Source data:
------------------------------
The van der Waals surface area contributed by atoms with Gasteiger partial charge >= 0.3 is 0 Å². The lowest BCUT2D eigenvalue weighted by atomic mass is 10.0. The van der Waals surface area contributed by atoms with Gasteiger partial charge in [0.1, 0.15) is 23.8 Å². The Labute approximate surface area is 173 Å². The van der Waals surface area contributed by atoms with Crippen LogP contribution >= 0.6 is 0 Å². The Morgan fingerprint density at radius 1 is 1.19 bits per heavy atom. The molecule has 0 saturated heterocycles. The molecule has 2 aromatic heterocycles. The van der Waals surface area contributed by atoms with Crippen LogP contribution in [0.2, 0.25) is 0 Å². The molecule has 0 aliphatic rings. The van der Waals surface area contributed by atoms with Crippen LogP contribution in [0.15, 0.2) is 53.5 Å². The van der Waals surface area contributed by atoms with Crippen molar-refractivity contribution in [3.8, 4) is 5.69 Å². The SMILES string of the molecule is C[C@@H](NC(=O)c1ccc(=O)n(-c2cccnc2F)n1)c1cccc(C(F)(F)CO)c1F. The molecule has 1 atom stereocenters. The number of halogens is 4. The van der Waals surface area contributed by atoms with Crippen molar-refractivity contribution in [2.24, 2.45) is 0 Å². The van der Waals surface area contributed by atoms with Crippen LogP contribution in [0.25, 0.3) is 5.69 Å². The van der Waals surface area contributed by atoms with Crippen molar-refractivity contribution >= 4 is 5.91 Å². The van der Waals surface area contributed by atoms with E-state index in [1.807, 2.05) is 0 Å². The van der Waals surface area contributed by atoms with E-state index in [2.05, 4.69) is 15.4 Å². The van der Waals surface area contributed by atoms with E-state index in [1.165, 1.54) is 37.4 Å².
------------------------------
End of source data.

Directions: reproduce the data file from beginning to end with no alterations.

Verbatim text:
The van der Waals surface area contributed by atoms with Gasteiger partial charge >= 0.3 is 0 Å². The lowest BCUT2D eigenvalue weighted by atomic mass is 10.0. The van der Waals surface area contributed by atoms with Gasteiger partial charge in [0.1, 0.15) is 23.8 Å². The Labute approximate surface area is 173 Å². The van der Waals surface area contributed by atoms with Crippen LogP contribution >= 0.6 is 0 Å². The Morgan fingerprint density at radius 1 is 1.19 bits per heavy atom. The molecule has 0 saturated heterocycles. The molecule has 2 aromatic heterocycles. The van der Waals surface area contributed by atoms with Crippen LogP contribution in [0.2, 0.25) is 0 Å². The molecule has 0 aliphatic rings. The van der Waals surface area contributed by atoms with Crippen LogP contribution in [0.15, 0.2) is 53.5 Å². The van der Waals surface area contributed by atoms with Crippen molar-refractivity contribution in [3.8, 4) is 5.69 Å². The SMILES string of the molecule is C[C@@H](NC(=O)c1ccc(=O)n(-c2cccnc2F)n1)c1cccc(C(F)(F)CO)c1F. The molecule has 1 atom stereocenters. The number of halogens is 4. The van der Waals surface area contributed by atoms with Crippen molar-refractivity contribution in [2.24, 2.45) is 0 Å². The van der Waals surface area contributed by atoms with Crippen LogP contribution in [0.25, 0.3) is 5.69 Å². The van der Waals surface area contributed by atoms with Crippen molar-refractivity contribution >= 4 is 5.91 Å². The van der Waals surface area contributed by atoms with E-state index in [1.807, 2.05) is 0 Å². The van der Waals surface area contributed by atoms with E-state index in [2.05, 4.69) is 15.4 Å². The van der Waals surface area contributed by atoms with E-state index in [1.165, 1.54) is 37.4 Å².